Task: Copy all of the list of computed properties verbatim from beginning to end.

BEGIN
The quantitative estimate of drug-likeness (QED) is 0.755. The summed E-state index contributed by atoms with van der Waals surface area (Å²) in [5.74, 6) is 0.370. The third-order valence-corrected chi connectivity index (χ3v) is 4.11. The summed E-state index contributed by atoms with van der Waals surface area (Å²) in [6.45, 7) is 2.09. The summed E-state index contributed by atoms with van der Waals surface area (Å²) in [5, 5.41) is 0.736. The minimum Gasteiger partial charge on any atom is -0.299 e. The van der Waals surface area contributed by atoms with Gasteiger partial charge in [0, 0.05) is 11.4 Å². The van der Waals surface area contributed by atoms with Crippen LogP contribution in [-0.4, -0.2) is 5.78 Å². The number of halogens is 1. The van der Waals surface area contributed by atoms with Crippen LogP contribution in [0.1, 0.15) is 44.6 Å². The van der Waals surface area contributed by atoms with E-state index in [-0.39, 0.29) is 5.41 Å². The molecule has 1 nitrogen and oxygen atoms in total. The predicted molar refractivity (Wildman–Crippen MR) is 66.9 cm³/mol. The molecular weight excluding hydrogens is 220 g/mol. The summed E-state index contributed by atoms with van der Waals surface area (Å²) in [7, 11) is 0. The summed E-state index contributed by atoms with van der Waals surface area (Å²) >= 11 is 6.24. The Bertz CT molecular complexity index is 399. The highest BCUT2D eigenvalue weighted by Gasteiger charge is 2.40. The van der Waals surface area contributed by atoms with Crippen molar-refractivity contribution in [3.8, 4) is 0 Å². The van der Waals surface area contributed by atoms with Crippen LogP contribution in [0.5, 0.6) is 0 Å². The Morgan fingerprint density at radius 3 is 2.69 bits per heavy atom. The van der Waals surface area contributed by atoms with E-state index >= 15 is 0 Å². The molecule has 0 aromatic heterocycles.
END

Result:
The quantitative estimate of drug-likeness (QED) is 0.755. The summed E-state index contributed by atoms with van der Waals surface area (Å²) in [5.74, 6) is 0.370. The third-order valence-corrected chi connectivity index (χ3v) is 4.11. The summed E-state index contributed by atoms with van der Waals surface area (Å²) in [6.45, 7) is 2.09. The summed E-state index contributed by atoms with van der Waals surface area (Å²) in [5, 5.41) is 0.736. The minimum Gasteiger partial charge on any atom is -0.299 e. The van der Waals surface area contributed by atoms with Gasteiger partial charge in [0, 0.05) is 11.4 Å². The van der Waals surface area contributed by atoms with Crippen LogP contribution in [-0.4, -0.2) is 5.78 Å². The number of halogens is 1. The van der Waals surface area contributed by atoms with Crippen LogP contribution in [0.1, 0.15) is 44.6 Å². The van der Waals surface area contributed by atoms with E-state index in [-0.39, 0.29) is 5.41 Å². The molecule has 1 nitrogen and oxygen atoms in total. The predicted molar refractivity (Wildman–Crippen MR) is 66.9 cm³/mol. The molecular weight excluding hydrogens is 220 g/mol. The summed E-state index contributed by atoms with van der Waals surface area (Å²) in [7, 11) is 0. The summed E-state index contributed by atoms with van der Waals surface area (Å²) >= 11 is 6.24. The Bertz CT molecular complexity index is 399. The highest BCUT2D eigenvalue weighted by Gasteiger charge is 2.40. The van der Waals surface area contributed by atoms with Crippen molar-refractivity contribution in [3.8, 4) is 0 Å². The van der Waals surface area contributed by atoms with Crippen LogP contribution in [0.5, 0.6) is 0 Å². The Morgan fingerprint density at radius 3 is 2.69 bits per heavy atom. The van der Waals surface area contributed by atoms with E-state index >= 15 is 0 Å². The molecule has 0 aromatic heterocycles.